WASHINGTON - Will Burma's military rulers mark the new millennium by returning the country to civilian government and adopting a ''pro-people stance,'' as recommended by the World Bank and the United Nations? Much will depend on the actions of Japan, historically Burma's largest bilateral aid donor.
A breakthrough will also require new flexibility by the Burmese government - and by Western governments.
Japan's prime minister, Keizo Obuchi, has clearly signaled Tokyo's interest in trying to rekindle democracy and respect for human rights. He broke a 15-year taboo on high-level contacts with the Burmese regime when he met General Than Shwe in Manila in November.
That was followed by a ''private'' visit to Rangoon by former Prime Minister Ryutato Hashimoto. He reinforced the message that resumption of large-scale aid, suspended after the bloody military crackdown on anti-government demonstrations in 1988, could occur in exchange for ''visible'' signs of political and economic change.
Perhaps the generals were paying attention. The ruling State Peace and Development Council delivered on a promise to Mr. Hashimoto. Late last month it began reopening universities that had been closed for three years. The gesture fell far short of what was needed, but kept Japan's diplomatic initiative alive.
The real test is yet to come for both the regime and the opposition National League for Democracy led by the Nobel Peace laureate Daw Aung San Suu Kyi. They must find a way to talk to each other.
Japan could help bridge the gap if it could convince the regime to cooperate fully with a joint effort by the United Nations and the World Bank. Tokyo can credibly use the carrot of new bilateral loans, as well as the possibility of renewed international lending. But Japan needs to be more explicit about the kinds of changes it expects.
There is an urgent need to develop a road map.
The elements of a reform program have been laid out. In the fall, the UN General Assembly adopted a tough resolution urging the government to end persecution of the league, open a ''substantive political dialogue'' with the opposition and cease ''widespread and systematic use'' of forced labor, especially in ethnic minority areas. The UN secretary-general's envoy went to Burma in October, along with a World Bank official, but talks with the government were inconclusive.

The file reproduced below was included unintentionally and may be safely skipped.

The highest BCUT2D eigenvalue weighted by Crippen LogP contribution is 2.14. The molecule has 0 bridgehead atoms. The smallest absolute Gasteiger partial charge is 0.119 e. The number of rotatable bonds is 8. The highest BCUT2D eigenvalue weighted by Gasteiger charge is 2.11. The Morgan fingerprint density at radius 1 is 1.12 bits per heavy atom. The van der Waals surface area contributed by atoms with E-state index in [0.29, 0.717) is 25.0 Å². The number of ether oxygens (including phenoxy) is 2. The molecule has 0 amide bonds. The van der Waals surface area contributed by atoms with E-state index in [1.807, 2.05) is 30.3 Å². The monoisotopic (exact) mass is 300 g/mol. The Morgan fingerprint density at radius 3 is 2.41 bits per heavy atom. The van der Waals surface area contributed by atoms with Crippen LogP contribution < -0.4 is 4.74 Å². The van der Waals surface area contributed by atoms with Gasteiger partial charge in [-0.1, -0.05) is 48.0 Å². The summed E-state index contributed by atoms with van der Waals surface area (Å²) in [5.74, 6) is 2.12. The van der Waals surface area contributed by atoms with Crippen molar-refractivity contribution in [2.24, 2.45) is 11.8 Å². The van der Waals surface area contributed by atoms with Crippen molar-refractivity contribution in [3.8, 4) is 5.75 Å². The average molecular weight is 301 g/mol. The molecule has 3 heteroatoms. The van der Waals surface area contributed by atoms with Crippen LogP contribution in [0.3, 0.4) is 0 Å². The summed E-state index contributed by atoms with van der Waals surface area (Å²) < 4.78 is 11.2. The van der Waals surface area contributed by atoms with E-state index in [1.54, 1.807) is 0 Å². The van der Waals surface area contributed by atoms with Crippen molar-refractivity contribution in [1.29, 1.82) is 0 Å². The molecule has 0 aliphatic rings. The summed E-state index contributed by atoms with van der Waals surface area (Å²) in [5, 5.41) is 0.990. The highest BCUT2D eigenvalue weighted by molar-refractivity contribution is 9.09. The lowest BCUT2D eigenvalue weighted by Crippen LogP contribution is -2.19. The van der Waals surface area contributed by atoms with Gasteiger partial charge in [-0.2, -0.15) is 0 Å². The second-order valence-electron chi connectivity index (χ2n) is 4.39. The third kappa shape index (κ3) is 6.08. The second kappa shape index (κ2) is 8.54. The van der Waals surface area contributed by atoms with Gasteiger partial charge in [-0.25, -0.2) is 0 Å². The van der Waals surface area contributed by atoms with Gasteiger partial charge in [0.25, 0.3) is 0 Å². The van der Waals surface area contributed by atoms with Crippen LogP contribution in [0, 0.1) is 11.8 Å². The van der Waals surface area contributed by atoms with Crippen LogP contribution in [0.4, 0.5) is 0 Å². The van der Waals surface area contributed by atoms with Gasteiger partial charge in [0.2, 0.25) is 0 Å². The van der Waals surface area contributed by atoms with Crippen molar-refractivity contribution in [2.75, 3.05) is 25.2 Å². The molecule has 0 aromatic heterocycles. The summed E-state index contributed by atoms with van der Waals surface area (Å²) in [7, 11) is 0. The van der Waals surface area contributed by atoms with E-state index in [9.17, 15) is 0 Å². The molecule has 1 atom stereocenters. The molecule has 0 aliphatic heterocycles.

As reported by the International Herald Tribune, the World Bank's latest report on Burma recommends crucial economic reforms, coupled with political change, to reverse the country's slide into poverty and misery. The regime has invited the bank to send a mission to Rangoon for discussions, and Daw Aung San Suu Kyi has been consulted by the bank on the report's findings.
But talks between Burma's leaders and officials of the United Nations or the bank will go nowhere unless Rangoon is ready to embark on a reform path. Lifting restrictions on free expression and assembly, and releasing political prisoners, would be obvious first steps as confidence-building measures. For meaningful dialogue between the government and the opposition, there must be a climate of goodwill on both sides.
Concrete action by Burma could trigger a response by others in addition to Japan. For example, if Burma took effective action to end the use of forced labor, and this could be independently verified, the European Union could reinstate trade preferences for Burma's agricultural and industrial exports, suspended in 1997. The International Labor Organization could reverse its de facto expulsion of Burma last year.
The Clinton administration could consider lifting some U.S. sanctions if all harassment and jailing of league members ended (although providing direct aid to the government would not be an option). In general, it may be useful for the United States to continue playing the role of ''bad cop'' to Japan's ''good cop.'' Yet Washington, too, must be flexible. An incremental approach to sanctions is likely to be more effective.
Burma might not be ready to shed its international pariah status. But an end to repression there would be a fitting way to start the new century, with the long-suffering people of Burma as the greatest beneficiaries.
Mike Jendrzejczyk is Washington director of Human Rights Watch's Asia Division.